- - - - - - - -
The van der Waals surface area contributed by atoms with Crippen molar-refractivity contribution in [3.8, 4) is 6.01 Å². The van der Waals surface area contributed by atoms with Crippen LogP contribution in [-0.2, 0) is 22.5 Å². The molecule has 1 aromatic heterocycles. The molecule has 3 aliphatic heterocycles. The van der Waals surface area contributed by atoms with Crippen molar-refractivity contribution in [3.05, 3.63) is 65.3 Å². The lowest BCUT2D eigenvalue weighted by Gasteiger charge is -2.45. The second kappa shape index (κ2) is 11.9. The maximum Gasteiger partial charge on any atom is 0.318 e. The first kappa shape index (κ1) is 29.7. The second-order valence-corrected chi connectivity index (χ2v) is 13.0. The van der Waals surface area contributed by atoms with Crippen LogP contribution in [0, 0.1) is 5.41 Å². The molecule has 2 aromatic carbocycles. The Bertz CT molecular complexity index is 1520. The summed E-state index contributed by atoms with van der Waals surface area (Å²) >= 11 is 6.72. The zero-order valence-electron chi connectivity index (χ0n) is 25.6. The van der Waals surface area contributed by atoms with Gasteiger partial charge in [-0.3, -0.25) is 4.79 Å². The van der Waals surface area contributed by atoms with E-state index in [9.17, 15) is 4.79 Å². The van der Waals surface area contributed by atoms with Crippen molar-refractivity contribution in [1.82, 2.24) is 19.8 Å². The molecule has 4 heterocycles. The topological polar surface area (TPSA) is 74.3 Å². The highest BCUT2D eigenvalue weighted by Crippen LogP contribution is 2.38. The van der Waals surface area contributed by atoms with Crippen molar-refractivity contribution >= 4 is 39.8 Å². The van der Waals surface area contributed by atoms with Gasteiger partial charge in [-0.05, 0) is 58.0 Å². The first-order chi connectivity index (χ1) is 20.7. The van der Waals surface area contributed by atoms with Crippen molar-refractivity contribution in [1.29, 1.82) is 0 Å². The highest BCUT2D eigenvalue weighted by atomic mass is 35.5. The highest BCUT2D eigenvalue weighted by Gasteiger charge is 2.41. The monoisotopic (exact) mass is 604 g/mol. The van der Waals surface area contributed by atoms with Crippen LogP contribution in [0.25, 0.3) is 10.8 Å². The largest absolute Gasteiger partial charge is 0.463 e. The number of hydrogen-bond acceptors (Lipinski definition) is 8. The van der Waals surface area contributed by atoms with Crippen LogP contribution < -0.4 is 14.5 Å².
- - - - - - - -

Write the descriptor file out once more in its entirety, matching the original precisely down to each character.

The van der Waals surface area contributed by atoms with Crippen molar-refractivity contribution in [3.8, 4) is 6.01 Å². The van der Waals surface area contributed by atoms with Crippen LogP contribution in [-0.2, 0) is 22.5 Å². The molecule has 1 aromatic heterocycles. The molecule has 3 aliphatic heterocycles. The van der Waals surface area contributed by atoms with Crippen molar-refractivity contribution in [3.05, 3.63) is 65.3 Å². The lowest BCUT2D eigenvalue weighted by Gasteiger charge is -2.45. The second kappa shape index (κ2) is 11.9. The maximum Gasteiger partial charge on any atom is 0.318 e. The first kappa shape index (κ1) is 29.7. The second-order valence-corrected chi connectivity index (χ2v) is 13.0. The van der Waals surface area contributed by atoms with Crippen LogP contribution in [0, 0.1) is 5.41 Å². The molecule has 2 aromatic carbocycles. The Bertz CT molecular complexity index is 1520. The summed E-state index contributed by atoms with van der Waals surface area (Å²) >= 11 is 6.72. The zero-order valence-electron chi connectivity index (χ0n) is 25.6. The van der Waals surface area contributed by atoms with Gasteiger partial charge in [-0.3, -0.25) is 4.79 Å². The van der Waals surface area contributed by atoms with E-state index in [9.17, 15) is 4.79 Å². The van der Waals surface area contributed by atoms with Crippen molar-refractivity contribution in [1.82, 2.24) is 19.8 Å². The molecule has 4 heterocycles. The topological polar surface area (TPSA) is 74.3 Å². The highest BCUT2D eigenvalue weighted by Crippen LogP contribution is 2.38. The van der Waals surface area contributed by atoms with Crippen molar-refractivity contribution >= 4 is 39.8 Å². The van der Waals surface area contributed by atoms with Gasteiger partial charge in [-0.05, 0) is 58.0 Å². The first-order chi connectivity index (χ1) is 20.7. The van der Waals surface area contributed by atoms with Crippen molar-refractivity contribution in [1.29, 1.82) is 0 Å². The highest BCUT2D eigenvalue weighted by atomic mass is 35.5. The highest BCUT2D eigenvalue weighted by Gasteiger charge is 2.41. The monoisotopic (exact) mass is 604 g/mol. The van der Waals surface area contributed by atoms with Crippen LogP contribution in [0.25, 0.3) is 10.8 Å². The largest absolute Gasteiger partial charge is 0.463 e. The number of hydrogen-bond acceptors (Lipinski definition) is 8. The van der Waals surface area contributed by atoms with Crippen LogP contribution < -0.4 is 14.5 Å².